A Gamekeepers expectation

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What do I want out of life as a keeper? I think my aspirations and dreams have always been consistent. I simply want to show the best birds and run the driven shoot that everyone wants to shoot at.

So in order to run a shoot at the standard and quality that I want, what type of shoot do I need? Well this is a hard one to quantify. Some people will judge a day solely on the bag while others on the company.  When I was lecturing in Game keeping  at Otley college I remember saying to the group, “if you had the opportunity to run a shoot that was shooting  6 days a year and killing between 30 and 40 birds a day, fully driven, what would your thoughts be”. The answers were varied but mainly to the tune of not big enough days, not enough shooting and the rest of it. I then put to the group that the shoot in question was around 50 acres, all wild with flight ponds and excellent habitat. The guns, 5 in number, were all guests and the meal at the end of the day was excellent. The views changed immediately. So this shows that the views of individuals can change and also proves that any shoot, however big or small, can only be judged on its own merits. Every shoot is different and, with that, everyone’s expectations are different.

Personally, I want to run a top class shoot, decent bags and good quality birds that guns want to return again and again for. Guns become paying guests rather than clients, they know what to expect, and this means less advertising and selling.



Guido, part of the London Syndicate shooting at a high partridge in September last season.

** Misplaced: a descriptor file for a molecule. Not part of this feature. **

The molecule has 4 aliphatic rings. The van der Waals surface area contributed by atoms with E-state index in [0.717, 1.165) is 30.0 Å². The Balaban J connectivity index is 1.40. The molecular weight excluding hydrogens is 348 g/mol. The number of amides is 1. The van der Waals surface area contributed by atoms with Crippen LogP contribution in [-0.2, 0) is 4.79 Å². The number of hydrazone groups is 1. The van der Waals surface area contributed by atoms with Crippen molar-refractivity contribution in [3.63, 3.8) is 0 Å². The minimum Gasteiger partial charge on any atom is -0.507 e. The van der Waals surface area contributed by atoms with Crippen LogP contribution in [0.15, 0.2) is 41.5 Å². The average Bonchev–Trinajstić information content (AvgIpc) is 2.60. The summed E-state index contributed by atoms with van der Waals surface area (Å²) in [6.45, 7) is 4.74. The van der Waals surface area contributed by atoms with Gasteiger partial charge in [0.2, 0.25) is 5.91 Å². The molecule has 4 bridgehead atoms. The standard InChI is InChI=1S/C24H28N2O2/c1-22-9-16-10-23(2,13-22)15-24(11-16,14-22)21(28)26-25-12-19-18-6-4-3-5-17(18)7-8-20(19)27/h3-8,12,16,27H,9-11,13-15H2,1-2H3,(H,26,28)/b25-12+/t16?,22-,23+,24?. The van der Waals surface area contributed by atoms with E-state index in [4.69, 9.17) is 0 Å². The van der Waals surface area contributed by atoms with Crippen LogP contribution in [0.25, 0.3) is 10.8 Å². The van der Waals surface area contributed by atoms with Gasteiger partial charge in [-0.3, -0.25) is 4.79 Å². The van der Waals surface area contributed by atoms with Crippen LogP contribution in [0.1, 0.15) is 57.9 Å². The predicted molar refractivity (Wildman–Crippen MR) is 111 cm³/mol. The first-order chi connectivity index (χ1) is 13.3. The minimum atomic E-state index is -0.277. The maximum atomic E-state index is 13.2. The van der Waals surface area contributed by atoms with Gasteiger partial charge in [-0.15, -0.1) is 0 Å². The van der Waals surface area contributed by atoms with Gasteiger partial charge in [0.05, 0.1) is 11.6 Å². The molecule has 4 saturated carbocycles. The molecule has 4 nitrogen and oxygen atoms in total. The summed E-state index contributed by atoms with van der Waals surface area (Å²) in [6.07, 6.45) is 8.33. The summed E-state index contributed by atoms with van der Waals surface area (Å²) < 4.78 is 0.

I am pleased to say that the Glemham Hall Shoot is a Rolls Royce of a shoot, and has the potential to quickly become “the place to shoot “in East Suffolk. Our driven shooting has so much going for it, good undulations in the ground, very light land suited to partridge and then to the north of the estate, large areas of woodland that suit the pheasant days in December and January.

It is also important to make sure that there is something for everyone, so duck flights and walked up or walk and stand days are also essential. There must be something for everyone. Not everyone has the funds or inclination for large bags or large days but these same people are the grass roots of the sport and are important because there are many of them.

We also hold gun dog trials and these bring in large numbers of enthusiasts, who in many cases, don’t shoot but instead work their dogs as a sport. Certainly there are many ladies, who work dogs, be it spaniels or labradors who have no interest in shooting the game themselves, but these are “grass roots” supporters and they all have a voice and a vote.




So what do I want from the trade? Well as I have said, I want the best shoot I can have and develop. It must cater for everyone, big or small, wealthy or not so wealthy but above all it must be enjoyed. However large or small the days everyone must feel at home and welcome and while I do enjoy the large “set piece drives” and the meal for the guns in the dining room in Glemham Hall, I also enjoy the teams who want as many different species as they can get and the duck flights on the marsh when that last half hour sounds like a war as teal appear from nowhere and the sound of geese getting closer make you shake with excitement.


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The marsh last year, ready for duck flights.


To run a Rolls Royce of a shoot can mean many things to many people, bag size, quality; smooth running and top class catering or that duck flight on a dark winter’s night when the wind is blowing and the duck pour in.

Whatever it means to you, I hope that you will get out of the coming season exactly what you are looking for.